President Jaffar's ousting by Minister of Defense and Justice, Ali Soilih, brought about the "periode noire" (dark period) of the country; you could vote at 14, most civil servants were dismissed and there was a ban on some Islamic customs.[4] He implemented revolutionary social reforms such as replacing French with Shikomoro, burning down the national archives and nationalizing land. His government received support from Egypt, Iraq and Sudan.[5] Soilih's attacks on religious and customary authority contributed to his eventual ousting through a French-backed coup consisting of mercenaries and ex-politicians who together formed the Politico Military Doctorate.[2][4]

Abdallah was reinstated and constructed a mercantile state by resuscitating the structures of the colonial era. His establishment of a one party state and intolerance for dissent further alienated civil society from the state.[2] In May 1978 the Comoros were renamed the Islamic Republic of the Comoros and continued strengthening ties with the Arab world which resulted in their joining the Arab League. Abdallah's government sought to reverse Soilih's 'de-sacralization' by re-introducing the grand marriage, declaring Arabic the second official language behind French, and creating the office of the Grand Mufti.[5] The doctorate & compromise government was dissolved, constitutional changes removed succession from a politician and neutralized the post of another possible challenger in abolishing the position of Prime Minister, which effectively cemented a client-patron network by making the civil service position dependent on Abdallah's political base. The Democratic Front's (DF) internal opposition to Abdallah was suppressed through the incarceration of over 600 people allegedly involved in a failed coup attempt. Abdallah then stocked the House of Assembly with loyal clientelist supporters through rigged parliamentary elections. All of these actions effectively consolidated Abdallah's position.[4]

Muhammed Djohar succeeded president Abdallah after his assassination in 1989 but was evacuated by French troops after a failed coup attempt in 1996. The Comoros were led by Muhammed Taki Abd al-Karim beginning in 1996 and he was followed by interim president Said Massunde who eventually gave way to Assoumani Azali. [2] Taki's lack of Arab heritage led to his lack of understanding Nzwani's cultural differences and economic problems, as seen by the establishment of the elders council with only loyal Taki supporters. As a result, the council was ignored by the true elders of the island. After Taki's death, a military coup in 1999, the nation's eighteenth since independence in 1975, installed Azali in to power.[5] Colonel Azali Assoumani seized power in a bloodless coup in April 1999, overthrowing Interim President Tadjidine Ben Said Massounde, who himself had held the office since the death of democratically elected President Mohamed Taki Abdoulkarim in November, 1998. In May 1999, Azali decreed a constitution that gave him both executive and legislative powers. Bowing somewhat to international criticism, Azali appointed a civilian Prime Minister, Bainrifi Tarmidi, in December 1999; however, Azali retained the mantle of Head of State and army Commander. In December 2000, Azali named a new civilian Prime Minister, Hamada Madi, and formed a new civilian Cabinet. When Azali took power he also pledged to step down in April 2000 and relinquish control to a democratically elected president—a pledge with mixed results. Under Mohammed Taki and Assoumani Azali, access to the state was used to support client networks which led to crumbling infrastructure that cultivated in the islands of Nzwani and Mwali declaring independence only to be stopped by French troops.[5][2] Azali lacked the social obligations required to address the elders and when combined with his gross mismanagement and increasing economic and social dependence on foreign entities, made managing daily life near nonexistent in the state. Therefore, local administrative structures began popping up and drifting away from reliance on the state, funded by remittances from the expatriate community in France.[2]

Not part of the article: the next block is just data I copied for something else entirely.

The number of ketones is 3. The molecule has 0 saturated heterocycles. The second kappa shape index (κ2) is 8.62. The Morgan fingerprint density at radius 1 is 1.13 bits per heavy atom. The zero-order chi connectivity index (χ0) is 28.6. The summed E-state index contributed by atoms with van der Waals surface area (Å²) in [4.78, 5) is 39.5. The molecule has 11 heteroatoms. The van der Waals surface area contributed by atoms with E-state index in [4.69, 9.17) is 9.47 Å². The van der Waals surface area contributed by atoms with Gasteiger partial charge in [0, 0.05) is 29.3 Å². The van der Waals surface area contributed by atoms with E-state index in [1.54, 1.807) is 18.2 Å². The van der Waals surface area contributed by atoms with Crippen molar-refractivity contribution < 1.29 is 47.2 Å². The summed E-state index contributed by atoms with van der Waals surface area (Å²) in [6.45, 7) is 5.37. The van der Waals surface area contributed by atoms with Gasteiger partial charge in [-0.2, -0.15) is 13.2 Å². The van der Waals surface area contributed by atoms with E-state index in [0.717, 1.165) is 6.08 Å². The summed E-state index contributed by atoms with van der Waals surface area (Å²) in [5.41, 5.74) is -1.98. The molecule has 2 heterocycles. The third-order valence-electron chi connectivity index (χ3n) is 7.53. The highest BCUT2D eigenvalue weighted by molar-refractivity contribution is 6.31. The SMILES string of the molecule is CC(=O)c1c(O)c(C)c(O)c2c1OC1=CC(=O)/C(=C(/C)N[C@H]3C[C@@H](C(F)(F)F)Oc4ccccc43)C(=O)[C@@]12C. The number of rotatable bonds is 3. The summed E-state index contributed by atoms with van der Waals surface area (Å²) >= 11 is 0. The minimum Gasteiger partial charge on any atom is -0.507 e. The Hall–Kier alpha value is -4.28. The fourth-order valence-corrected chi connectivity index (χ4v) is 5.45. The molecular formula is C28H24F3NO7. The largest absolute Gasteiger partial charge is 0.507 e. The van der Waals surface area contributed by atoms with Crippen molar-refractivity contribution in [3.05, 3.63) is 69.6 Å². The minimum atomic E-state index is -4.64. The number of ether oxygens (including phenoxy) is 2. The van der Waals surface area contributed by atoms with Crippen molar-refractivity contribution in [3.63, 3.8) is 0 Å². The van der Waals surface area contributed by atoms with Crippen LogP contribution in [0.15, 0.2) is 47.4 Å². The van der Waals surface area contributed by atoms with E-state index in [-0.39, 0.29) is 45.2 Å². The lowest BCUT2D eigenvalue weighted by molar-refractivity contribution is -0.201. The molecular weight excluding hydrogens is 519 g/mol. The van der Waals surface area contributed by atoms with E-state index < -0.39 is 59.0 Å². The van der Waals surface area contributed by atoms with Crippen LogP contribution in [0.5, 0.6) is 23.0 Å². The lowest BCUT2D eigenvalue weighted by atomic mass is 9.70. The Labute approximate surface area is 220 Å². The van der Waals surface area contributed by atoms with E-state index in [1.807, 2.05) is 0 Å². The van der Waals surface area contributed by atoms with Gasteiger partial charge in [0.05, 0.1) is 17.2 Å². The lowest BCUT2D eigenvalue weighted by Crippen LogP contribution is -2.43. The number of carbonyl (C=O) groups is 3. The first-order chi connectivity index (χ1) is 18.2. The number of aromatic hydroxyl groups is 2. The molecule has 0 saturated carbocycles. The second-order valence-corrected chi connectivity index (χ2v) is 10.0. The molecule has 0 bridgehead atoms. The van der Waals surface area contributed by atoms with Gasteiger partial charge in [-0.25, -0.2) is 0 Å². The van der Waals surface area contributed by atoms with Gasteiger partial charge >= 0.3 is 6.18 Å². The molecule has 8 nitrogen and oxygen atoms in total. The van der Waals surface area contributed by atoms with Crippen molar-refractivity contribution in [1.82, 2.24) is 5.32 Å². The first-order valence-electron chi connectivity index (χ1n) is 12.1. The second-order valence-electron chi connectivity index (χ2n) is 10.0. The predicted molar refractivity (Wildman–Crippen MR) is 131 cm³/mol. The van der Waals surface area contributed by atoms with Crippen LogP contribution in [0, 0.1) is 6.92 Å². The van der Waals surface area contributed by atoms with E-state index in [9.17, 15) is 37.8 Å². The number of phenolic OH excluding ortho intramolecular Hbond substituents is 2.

The Comoros Islands have experienced five different constitutions.[6]

First Constitution: Federal Islamic Republic of the Comoros, 1978-1989[6]

Second Constitution: Federal Islamic Republic of the Comoros, 1992 - 1999[6]

Third Constitution: The Union of the Comoros, 2001[6]

Fourth Constitution

In a separate nod to pressure to restore civilian rule, the government organized several committees to compose a new constitution, including the August 2000 National Congress and November 2000 Tripartite Commission. The opposition parties initially refused to participate in the Tripartite Commission, but on 17 February, representatives of the government, the Anjouan separatists, the political opposition, and civil society organizations signed a "Framework Accord for Reconciliation in Comoros," brokered by the Organization for African Unity